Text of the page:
The heat from chipotle is comparable to that of a mature jalapeño (between 2,500 and 8,000 on the Scoville Scale), or to that of Tabasco sauce. As a result, chipotle has a medium heat level. The Scoville Scale is a tool used to determine how much capsaicin a chili pepper has, or how spicy it is.
Chipotle was just introduced to American cuisines around 25 years ago, when a Chipotle Restaurant debuted in 1993, however chipotles have been around for much longer. It is believed that smoking jalapenos to preserve them goes back to the Aztecs, and the term chipotle stems from the Nahuatl word chilpoctli, which means smoked chili pepper.
Chipotles were most likely found by Christopher Columbus in the 1500s, and since they were dried, they could be conveyed to Spain, where their usage spread throughout Europe and into India.
Chipotle comes in two varieties: morita and meco. Morita chipotle is often from Chihuahua State, and it is the most common variety accessible in the United States. Morita chipotles are smoked less than meco chipotles, which are gray-tan in color with a dusty appearance. Meco chipotles are mostly eaten in Mexico, however you may be able to purchase them in a specialist shop or market.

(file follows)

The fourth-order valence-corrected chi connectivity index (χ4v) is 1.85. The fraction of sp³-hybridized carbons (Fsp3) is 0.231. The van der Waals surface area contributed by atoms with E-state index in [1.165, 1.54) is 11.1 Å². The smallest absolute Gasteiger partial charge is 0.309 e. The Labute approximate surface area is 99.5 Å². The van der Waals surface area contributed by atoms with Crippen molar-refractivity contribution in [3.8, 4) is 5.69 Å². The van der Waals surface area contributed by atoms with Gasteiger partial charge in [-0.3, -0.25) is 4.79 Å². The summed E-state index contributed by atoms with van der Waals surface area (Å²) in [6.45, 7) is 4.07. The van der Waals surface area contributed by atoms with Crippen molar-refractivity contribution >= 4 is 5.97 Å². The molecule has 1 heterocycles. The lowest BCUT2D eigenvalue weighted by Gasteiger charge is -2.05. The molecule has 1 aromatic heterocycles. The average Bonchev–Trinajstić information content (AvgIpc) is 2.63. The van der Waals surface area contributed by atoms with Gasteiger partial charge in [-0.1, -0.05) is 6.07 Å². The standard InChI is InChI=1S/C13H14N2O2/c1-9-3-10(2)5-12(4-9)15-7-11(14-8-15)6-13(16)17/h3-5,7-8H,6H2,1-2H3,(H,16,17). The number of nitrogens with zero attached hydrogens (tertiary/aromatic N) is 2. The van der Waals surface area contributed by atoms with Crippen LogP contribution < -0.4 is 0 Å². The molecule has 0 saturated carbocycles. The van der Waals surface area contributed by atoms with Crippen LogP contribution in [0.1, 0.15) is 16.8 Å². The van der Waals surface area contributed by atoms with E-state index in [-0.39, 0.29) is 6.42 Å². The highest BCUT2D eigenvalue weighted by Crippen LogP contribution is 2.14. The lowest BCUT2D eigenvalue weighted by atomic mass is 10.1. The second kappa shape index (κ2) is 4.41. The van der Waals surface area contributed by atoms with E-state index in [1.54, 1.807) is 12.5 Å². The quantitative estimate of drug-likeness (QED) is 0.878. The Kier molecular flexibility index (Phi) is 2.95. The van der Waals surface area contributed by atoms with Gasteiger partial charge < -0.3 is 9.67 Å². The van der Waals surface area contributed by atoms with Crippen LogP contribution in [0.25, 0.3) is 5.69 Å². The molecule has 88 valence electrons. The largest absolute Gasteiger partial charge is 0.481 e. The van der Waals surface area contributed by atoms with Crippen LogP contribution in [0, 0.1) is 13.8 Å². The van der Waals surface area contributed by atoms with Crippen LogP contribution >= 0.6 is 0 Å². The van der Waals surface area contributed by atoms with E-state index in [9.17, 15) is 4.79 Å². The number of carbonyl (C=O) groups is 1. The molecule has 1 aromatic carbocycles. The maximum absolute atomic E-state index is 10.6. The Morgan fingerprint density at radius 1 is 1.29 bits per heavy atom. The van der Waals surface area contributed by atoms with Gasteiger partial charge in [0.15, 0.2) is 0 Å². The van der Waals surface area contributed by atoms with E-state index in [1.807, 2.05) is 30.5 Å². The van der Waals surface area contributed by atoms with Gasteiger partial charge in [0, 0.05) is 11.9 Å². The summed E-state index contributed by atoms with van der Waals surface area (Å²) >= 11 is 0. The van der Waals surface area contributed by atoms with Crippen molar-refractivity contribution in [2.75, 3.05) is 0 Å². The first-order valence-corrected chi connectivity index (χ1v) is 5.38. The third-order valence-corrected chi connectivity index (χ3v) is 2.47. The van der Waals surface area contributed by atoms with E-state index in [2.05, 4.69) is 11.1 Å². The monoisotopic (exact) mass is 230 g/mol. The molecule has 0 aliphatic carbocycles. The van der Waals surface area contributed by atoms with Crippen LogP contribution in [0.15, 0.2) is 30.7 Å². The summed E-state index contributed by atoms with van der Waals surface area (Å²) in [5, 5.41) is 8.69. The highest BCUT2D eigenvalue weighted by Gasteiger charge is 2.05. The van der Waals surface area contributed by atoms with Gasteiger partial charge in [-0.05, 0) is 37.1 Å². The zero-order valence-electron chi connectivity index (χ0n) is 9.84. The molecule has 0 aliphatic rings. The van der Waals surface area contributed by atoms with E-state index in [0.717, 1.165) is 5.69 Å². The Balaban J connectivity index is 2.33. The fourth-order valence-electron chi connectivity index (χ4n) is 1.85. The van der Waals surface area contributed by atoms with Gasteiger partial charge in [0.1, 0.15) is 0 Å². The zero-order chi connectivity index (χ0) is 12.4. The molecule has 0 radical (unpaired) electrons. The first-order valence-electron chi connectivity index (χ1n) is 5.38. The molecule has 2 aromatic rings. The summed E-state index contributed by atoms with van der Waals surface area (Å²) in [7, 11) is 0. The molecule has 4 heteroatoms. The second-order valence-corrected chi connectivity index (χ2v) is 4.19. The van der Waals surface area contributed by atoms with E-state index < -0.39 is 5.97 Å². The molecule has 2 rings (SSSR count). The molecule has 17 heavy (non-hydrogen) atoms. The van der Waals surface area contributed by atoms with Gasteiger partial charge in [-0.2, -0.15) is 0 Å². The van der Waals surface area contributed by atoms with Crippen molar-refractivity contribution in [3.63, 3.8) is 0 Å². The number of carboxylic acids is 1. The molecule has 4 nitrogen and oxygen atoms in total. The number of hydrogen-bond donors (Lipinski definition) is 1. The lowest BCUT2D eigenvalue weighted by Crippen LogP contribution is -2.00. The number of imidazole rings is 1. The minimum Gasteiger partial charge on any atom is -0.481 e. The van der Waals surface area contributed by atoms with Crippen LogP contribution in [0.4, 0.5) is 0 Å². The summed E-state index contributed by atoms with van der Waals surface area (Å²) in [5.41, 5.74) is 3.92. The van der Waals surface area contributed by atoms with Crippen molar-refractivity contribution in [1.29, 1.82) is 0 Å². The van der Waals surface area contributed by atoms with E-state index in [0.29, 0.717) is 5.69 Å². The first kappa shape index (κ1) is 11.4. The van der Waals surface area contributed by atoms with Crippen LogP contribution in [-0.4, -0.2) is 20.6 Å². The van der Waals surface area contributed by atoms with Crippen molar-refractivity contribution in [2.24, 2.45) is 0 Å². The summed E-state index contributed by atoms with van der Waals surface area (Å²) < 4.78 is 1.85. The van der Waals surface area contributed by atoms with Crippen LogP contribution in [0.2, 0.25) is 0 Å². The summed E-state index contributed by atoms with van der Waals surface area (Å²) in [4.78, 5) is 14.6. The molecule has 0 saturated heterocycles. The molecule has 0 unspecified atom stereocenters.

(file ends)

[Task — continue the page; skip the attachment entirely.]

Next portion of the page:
Additional varieties of chipotle include grande, which is made using Huachinago chilis and tamarind. Chipotle capones are de-seeded red jalapenos, whereas jalapeno chicos are smoked green jalapenos. They are much milder in taste than regular chipotle chilis.
Chipotle, Capsaicin, Common Cold Cure, and More
Chipotles, like other chili peppers, contain capsaicin. Capsaicin has been linked to a variety of advantages, including the relief of typical cold symptoms. According to a 2016 review of studies, capsaicin may reduce cold symptoms such as stuffiness, runny nose, congestion, and sneezing.
A further research found that a capsaicin nasal spray might relieve cold symptoms that were not caused by allergies. In several instances, symptoms were relieved within 10 minutes of using the nasal spray.